Okanagan Valley Information
The Okanagan, also known as the Okanagan Valley and sometimes as Okanagan Country is a region located in the Canadian province of British Columbia defined by the basin of Okanagan Lake and the Canadian portion of the Okanagan River. As of 2011, the region's population is approximately 341,818.
The primary city in the Okanagan Valley is Kelowna. The name derives from the Okanagan language place name ukʷnaqín. An alternate explanation from Washington proposes "People living where you can see the top", ostensibly of Chopaka Peak in the Lower Similkameen.
The region is known for its dry, sunny climate, dry landscapes and lakeshore communities and particular lifestyle. Like much of Southern British Columbia, the Okanagan receives a mild climate, although the Okanagan is considerably drier than many other areas. Areas in the north end of the valley receive more precipitation and cooler temperatures than areas to the south. Generally, Kelowna is the transition zone between the drier south and the wetter north. Vegetation also ranges from cactus and sagebrush in the south, to Cedar and Hemlock trees in the North. The Okanagan Valley receives hot summers and fairly mild winters. Areas near Osoyoos and Oliver are part of Canada's only desert and daytime highs in that region occasionally surpass 40 degrees in the Summer months.
The service industry employs the most people in Kelowna, the largest city in the tourist-oriented Okanagan Valley. In summer, boating, golf, hiking and biking are popular, and in winter, both Alpine skiing and Nordic skiing are favourite activities at the nearby Big White and Silver Star ski resorts.
Kelowna produces wines that have received international recognition. Vineyards are common around and south of the city where the climate is ideal for the many wineries. Notable vineyards in the area include the Mission Hill Winery (in West Kelowna), specifically for its unique architectural design. At least two major wineries were damaged or destroyed (now rebuilt) in 2003 due to the Okanagan Mountain Park Fire. Kelowna is also the home of Sun-Rype, a popular manufacturer of fruit bars and juices.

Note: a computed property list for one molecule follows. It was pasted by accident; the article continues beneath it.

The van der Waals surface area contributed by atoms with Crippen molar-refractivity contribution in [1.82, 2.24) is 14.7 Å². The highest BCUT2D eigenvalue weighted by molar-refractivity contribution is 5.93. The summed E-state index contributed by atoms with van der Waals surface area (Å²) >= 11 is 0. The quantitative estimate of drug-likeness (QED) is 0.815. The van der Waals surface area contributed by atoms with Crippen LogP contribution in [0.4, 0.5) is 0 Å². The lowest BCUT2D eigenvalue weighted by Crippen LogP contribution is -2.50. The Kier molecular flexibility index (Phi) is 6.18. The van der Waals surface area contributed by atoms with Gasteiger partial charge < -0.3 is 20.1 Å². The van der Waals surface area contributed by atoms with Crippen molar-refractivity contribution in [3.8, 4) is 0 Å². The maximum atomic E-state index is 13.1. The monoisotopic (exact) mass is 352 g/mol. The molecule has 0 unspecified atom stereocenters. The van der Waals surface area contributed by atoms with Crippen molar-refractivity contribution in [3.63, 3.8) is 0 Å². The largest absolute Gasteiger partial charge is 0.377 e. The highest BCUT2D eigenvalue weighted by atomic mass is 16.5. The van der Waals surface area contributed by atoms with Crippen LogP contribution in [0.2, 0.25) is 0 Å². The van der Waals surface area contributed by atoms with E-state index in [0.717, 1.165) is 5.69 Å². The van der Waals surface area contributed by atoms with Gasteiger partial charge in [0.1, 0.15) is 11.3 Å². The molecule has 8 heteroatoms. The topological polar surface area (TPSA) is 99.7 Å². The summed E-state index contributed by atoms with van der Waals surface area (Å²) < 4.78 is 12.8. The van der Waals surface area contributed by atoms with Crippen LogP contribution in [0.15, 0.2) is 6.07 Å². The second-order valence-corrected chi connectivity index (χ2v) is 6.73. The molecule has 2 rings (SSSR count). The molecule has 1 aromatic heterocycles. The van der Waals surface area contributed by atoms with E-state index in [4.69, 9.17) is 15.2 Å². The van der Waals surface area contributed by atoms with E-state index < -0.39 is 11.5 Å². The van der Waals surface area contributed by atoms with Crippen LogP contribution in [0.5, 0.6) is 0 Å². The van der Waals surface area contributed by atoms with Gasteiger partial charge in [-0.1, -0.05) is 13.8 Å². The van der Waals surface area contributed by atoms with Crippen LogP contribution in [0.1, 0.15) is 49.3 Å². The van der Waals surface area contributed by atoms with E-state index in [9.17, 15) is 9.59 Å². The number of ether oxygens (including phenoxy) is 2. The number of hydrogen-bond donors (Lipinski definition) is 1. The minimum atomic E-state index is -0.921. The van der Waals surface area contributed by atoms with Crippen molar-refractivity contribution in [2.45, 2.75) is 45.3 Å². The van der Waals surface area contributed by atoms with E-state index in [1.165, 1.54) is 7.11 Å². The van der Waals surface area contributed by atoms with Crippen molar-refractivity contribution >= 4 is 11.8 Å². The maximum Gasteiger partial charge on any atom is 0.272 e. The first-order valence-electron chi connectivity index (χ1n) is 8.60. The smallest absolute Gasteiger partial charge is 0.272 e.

Okanagan College and University of British Columbia are the predominant centres for post-secondary education. Over 5000 full-time students attend Okanagan College. In addition to vocational training and adult basic education, the college offers a highly regarded university transfer program. University of British Columbia's Okanagan campus has a student population of over 8000 full-time students, enrolled in diverse undergraduate and graduate programs.
The valley stretches from Sicamous, (where it merges with the Shuswap), to the US Border, where it continues as Okanogan County. The Okanagan Region often includes the Boundary Country, Similkameen Country and Shuswap, as well as the Okanagan Valley itself.
Kelowna is a city on Okanagan Lake in the Okanagan Valley, in the southern interior of British Columbia, Canada. Its name derives from a Okanagan language term for "grizzly bear". Kelowna ranks as the 22nd largest metropolitan area in Canada.
Nearby communities include the district of West Kelowna (a separate political entity from Kelowna) to the west across Okanagan Lake, Lake Country and Vernon to the north, as well as Peachland to the southwest and, further to the south, Summerland and Penticton.
Kelowna is the third largest metropolitan area in the province and ranks as the 22nd largest in Canada, with a population of 179,839 in 2011.